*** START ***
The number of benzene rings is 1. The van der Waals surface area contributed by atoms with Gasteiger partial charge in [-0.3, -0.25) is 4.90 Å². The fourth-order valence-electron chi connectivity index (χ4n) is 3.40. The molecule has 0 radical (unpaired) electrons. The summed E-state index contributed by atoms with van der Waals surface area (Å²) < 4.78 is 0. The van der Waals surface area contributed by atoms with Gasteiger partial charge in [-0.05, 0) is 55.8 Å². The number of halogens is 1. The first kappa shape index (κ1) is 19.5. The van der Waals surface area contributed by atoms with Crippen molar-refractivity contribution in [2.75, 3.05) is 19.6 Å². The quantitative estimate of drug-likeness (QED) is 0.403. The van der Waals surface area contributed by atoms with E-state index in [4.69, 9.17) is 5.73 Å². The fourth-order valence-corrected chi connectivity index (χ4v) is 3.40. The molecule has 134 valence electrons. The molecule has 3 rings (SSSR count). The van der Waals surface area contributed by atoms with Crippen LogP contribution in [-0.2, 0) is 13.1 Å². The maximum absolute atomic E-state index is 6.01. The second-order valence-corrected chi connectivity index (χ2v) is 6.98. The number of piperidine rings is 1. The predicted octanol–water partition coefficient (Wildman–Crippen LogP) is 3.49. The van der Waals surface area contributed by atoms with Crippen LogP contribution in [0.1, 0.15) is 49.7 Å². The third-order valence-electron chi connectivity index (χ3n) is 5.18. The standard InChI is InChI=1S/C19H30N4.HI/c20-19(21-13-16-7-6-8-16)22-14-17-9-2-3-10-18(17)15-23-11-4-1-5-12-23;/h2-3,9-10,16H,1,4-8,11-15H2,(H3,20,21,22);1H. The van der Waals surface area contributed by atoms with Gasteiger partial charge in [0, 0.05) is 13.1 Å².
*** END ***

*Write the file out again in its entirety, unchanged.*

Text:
The number of benzene rings is 1. The van der Waals surface area contributed by atoms with Gasteiger partial charge in [-0.3, -0.25) is 4.90 Å². The fourth-order valence-electron chi connectivity index (χ4n) is 3.40. The molecule has 0 radical (unpaired) electrons. The summed E-state index contributed by atoms with van der Waals surface area (Å²) < 4.78 is 0. The van der Waals surface area contributed by atoms with Gasteiger partial charge in [-0.05, 0) is 55.8 Å². The number of halogens is 1. The first kappa shape index (κ1) is 19.5. The van der Waals surface area contributed by atoms with Crippen molar-refractivity contribution in [2.75, 3.05) is 19.6 Å². The quantitative estimate of drug-likeness (QED) is 0.403. The van der Waals surface area contributed by atoms with E-state index in [4.69, 9.17) is 5.73 Å². The fourth-order valence-corrected chi connectivity index (χ4v) is 3.40. The molecule has 134 valence electrons. The molecule has 3 rings (SSSR count). The van der Waals surface area contributed by atoms with Crippen LogP contribution in [-0.2, 0) is 13.1 Å². The maximum absolute atomic E-state index is 6.01. The second-order valence-corrected chi connectivity index (χ2v) is 6.98. The number of piperidine rings is 1. The predicted octanol–water partition coefficient (Wildman–Crippen LogP) is 3.49. The van der Waals surface area contributed by atoms with Crippen LogP contribution in [0.1, 0.15) is 49.7 Å². The third-order valence-electron chi connectivity index (χ3n) is 5.18. The standard InChI is InChI=1S/C19H30N4.HI/c20-19(21-13-16-7-6-8-16)22-14-17-9-2-3-10-18(17)15-23-11-4-1-5-12-23;/h2-3,9-10,16H,1,4-8,11-15H2,(H3,20,21,22);1H. The van der Waals surface area contributed by atoms with Gasteiger partial charge in [0, 0.05) is 13.1 Å².